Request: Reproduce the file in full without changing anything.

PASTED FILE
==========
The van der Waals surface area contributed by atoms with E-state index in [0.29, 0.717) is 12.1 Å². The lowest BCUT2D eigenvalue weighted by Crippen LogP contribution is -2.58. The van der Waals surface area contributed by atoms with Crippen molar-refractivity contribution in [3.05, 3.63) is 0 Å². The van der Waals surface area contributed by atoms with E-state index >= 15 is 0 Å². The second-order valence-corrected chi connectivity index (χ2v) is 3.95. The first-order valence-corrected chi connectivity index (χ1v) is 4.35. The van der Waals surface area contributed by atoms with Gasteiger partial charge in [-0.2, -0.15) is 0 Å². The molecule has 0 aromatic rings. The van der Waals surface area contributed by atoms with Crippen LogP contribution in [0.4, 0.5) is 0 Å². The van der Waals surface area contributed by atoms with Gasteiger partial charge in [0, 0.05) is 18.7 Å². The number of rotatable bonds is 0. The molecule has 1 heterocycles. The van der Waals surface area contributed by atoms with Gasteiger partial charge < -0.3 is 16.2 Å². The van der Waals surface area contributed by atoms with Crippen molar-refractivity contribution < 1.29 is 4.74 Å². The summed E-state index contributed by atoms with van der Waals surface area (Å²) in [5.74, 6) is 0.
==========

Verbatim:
The van der Waals surface area contributed by atoms with E-state index in [0.29, 0.717) is 12.1 Å². The lowest BCUT2D eigenvalue weighted by Crippen LogP contribution is -2.58. The van der Waals surface area contributed by atoms with Crippen molar-refractivity contribution in [3.05, 3.63) is 0 Å². The van der Waals surface area contributed by atoms with E-state index >= 15 is 0 Å². The second-order valence-corrected chi connectivity index (χ2v) is 3.95. The first-order valence-corrected chi connectivity index (χ1v) is 4.35. The van der Waals surface area contributed by atoms with Gasteiger partial charge in [-0.2, -0.15) is 0 Å². The molecule has 0 aromatic rings. The van der Waals surface area contributed by atoms with Crippen LogP contribution in [0.4, 0.5) is 0 Å². The van der Waals surface area contributed by atoms with Gasteiger partial charge in [0, 0.05) is 18.7 Å². The number of rotatable bonds is 0. The molecule has 1 heterocycles. The van der Waals surface area contributed by atoms with Gasteiger partial charge < -0.3 is 16.2 Å². The van der Waals surface area contributed by atoms with Crippen molar-refractivity contribution < 1.29 is 4.74 Å². The summed E-state index contributed by atoms with van der Waals surface area (Å²) in [5.74, 6) is 0.